“They should be here soon,” replied Rhonda quickly.

I gave him a nod and a salute. “Officer O’Bannon, right? Good to know that we’ve got the town’s best police captain on our side. Maybe I could get you to help us with a few parking tickets…?”

“I don’t see why not,” he replied. “What’s a few parking tickets between friends?”

My icebreaker did its magic, and we all chuckled a bit as we waited for the remainder of our plenary gathering. After a few more minutes, other people took their places in the light’s circle, and we soon had the full circumference occupied by various sorts of people. In total, there were somewhere around a few dozen people in the garage now.

I directed a whisper to my side. “You talked to any of these people, yet?”

“No, not really. A few words here and there…but all in all, not much.”

I took a quick look around. “Some of these guys seem like weirdos…but I guess that we’ll just have to make do with the given situation.”

“Stop being so pessimistic,” chided Rhonda. “I bet that everything will work out. Wait…there are some people missing. Who’s not here?”

“Hmmm…I think that the Sikh guy isn’t here yet. And I don’t see the other cop, either.”

“Well,” shrugged Rhonda, “maybe they’ll show up later.”

People politely talked with each other about the weather, and the general murmur continued in the room for several more minutes before a booming voice could be heard from the front of the garage. “Hello, ladies and gentlemen! I’m so glad that so many of you could make it to our meeting! God bless all of you.”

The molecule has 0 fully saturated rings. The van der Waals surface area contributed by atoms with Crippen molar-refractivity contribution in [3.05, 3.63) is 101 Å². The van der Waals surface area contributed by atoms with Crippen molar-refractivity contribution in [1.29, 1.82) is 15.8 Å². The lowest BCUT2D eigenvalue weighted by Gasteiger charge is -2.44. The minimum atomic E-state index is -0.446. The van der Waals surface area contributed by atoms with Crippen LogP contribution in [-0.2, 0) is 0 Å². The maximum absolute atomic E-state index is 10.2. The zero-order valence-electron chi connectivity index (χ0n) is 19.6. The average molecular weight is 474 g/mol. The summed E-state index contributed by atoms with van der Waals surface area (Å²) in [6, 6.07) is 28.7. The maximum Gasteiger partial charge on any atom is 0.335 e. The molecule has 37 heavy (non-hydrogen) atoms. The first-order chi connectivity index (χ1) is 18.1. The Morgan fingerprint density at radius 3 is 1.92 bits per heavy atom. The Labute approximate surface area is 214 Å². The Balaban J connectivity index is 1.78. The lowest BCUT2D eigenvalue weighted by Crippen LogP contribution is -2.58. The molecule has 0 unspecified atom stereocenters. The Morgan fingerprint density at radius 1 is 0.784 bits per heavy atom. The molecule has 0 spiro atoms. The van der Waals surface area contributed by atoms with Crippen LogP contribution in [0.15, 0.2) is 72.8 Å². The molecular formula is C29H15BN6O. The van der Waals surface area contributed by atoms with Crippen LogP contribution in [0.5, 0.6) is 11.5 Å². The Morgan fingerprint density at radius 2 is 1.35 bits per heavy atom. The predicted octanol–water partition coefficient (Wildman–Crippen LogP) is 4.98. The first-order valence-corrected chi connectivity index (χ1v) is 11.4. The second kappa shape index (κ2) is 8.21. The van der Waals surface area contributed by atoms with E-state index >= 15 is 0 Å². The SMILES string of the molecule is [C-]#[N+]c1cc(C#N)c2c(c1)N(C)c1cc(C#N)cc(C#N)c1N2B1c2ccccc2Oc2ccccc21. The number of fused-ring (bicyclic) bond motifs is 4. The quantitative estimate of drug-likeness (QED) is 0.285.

All the heads of our shadowy council turned to look at the figure who approached with a slow, confident pace. As the light removed the darkness covering him, we could see an older gentlemen in a modest suit with expensive shoes walking towards us, and he sported a slight grin under his thin moustache. The expression on his face matched his gait: calm and measured. When he was only a few feet away, he ground his spent cigarette on the back of a small black case and put the butt within its confines.

“I didn’t know that Mr. Vitalona was a smoker,” remarked Rhonda in a low voice.

I shook my head. “Neither did I. He must have some sort of technique for disguising the smell. Tricky devil.”

Mr .Vitalona took his place at the side of Officer O’Bannon with a friendly pat on the back. After they quickly shook hands, Mr. Vitalona turned to face the group that encircled them. “Isn’t it funny to see good and evil shaking hands, everyone? Only in New Jersey! As most of you already know, I am Mr. Vitalona, but since we’re all friends here, I insist that you call me Raymond. Also, I’m standing next to my long-time friend and colleague Richard O’Bannon, but we insist that you call him Richie. Right, Richie? In any case, we’ve got a lot to get done here tonight. So, let’s start now and finally get down to business.”

Peter Bolton is the author of Blowing the Bridge: A Software Story and has also been known to be a grumpy, muttering bastard on occasion.

How to Be the Ultimate Hipster Programmer



  1. Write your code on an archaic typewriter before you scan the pages into actual code files.
  2. Develop an algorithm that will autopilot your steam-powered, brass drone.
  3. Be super exclusive and only drink old, unopened bottles of Mountain Dew Red.
  4. Adorn your cubicle with sultry pictures of a young Grace Hopper.
  5. Now that the company is going out of business, purchase your own RadioShack store and live there with the remaining inventory.

Peter Bolton is the author of Blowing the Bridge: A Software Story and has also been known to be a grumpy bastard on occasion.